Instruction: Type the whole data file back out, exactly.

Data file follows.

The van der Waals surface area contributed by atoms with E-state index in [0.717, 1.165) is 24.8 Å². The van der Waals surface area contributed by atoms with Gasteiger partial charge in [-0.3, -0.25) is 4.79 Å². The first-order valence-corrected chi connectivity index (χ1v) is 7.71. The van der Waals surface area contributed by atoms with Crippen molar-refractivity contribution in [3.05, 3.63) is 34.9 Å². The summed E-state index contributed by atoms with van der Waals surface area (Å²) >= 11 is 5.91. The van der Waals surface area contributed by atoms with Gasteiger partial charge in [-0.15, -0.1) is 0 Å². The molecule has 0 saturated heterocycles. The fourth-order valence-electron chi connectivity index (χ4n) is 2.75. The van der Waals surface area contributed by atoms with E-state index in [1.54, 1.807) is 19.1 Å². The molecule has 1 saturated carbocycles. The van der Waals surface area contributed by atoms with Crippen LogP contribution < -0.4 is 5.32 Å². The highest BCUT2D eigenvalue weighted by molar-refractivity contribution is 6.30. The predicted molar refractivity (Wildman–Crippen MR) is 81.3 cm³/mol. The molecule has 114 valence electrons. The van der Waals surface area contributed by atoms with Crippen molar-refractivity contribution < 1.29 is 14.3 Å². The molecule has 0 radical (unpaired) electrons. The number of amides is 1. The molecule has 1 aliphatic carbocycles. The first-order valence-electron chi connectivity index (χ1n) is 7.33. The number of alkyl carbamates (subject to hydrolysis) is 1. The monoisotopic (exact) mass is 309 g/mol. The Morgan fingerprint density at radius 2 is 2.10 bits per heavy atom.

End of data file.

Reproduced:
The van der Waals surface area contributed by atoms with E-state index in [0.717, 1.165) is 24.8 Å². The van der Waals surface area contributed by atoms with Gasteiger partial charge in [-0.3, -0.25) is 4.79 Å². The first-order valence-corrected chi connectivity index (χ1v) is 7.71. The van der Waals surface area contributed by atoms with Crippen molar-refractivity contribution in [3.05, 3.63) is 34.9 Å². The summed E-state index contributed by atoms with van der Waals surface area (Å²) >= 11 is 5.91. The van der Waals surface area contributed by atoms with Gasteiger partial charge in [-0.15, -0.1) is 0 Å². The molecule has 0 saturated heterocycles. The fourth-order valence-electron chi connectivity index (χ4n) is 2.75. The van der Waals surface area contributed by atoms with E-state index in [1.54, 1.807) is 19.1 Å². The molecule has 1 saturated carbocycles. The van der Waals surface area contributed by atoms with Crippen LogP contribution < -0.4 is 5.32 Å². The highest BCUT2D eigenvalue weighted by molar-refractivity contribution is 6.30. The predicted molar refractivity (Wildman–Crippen MR) is 81.3 cm³/mol. The molecule has 114 valence electrons. The van der Waals surface area contributed by atoms with Crippen molar-refractivity contribution < 1.29 is 14.3 Å². The molecule has 0 radical (unpaired) electrons. The number of amides is 1. The molecule has 1 aliphatic carbocycles. The first-order valence-electron chi connectivity index (χ1n) is 7.33. The number of alkyl carbamates (subject to hydrolysis) is 1. The monoisotopic (exact) mass is 309 g/mol. The Morgan fingerprint density at radius 2 is 2.10 bits per heavy atom.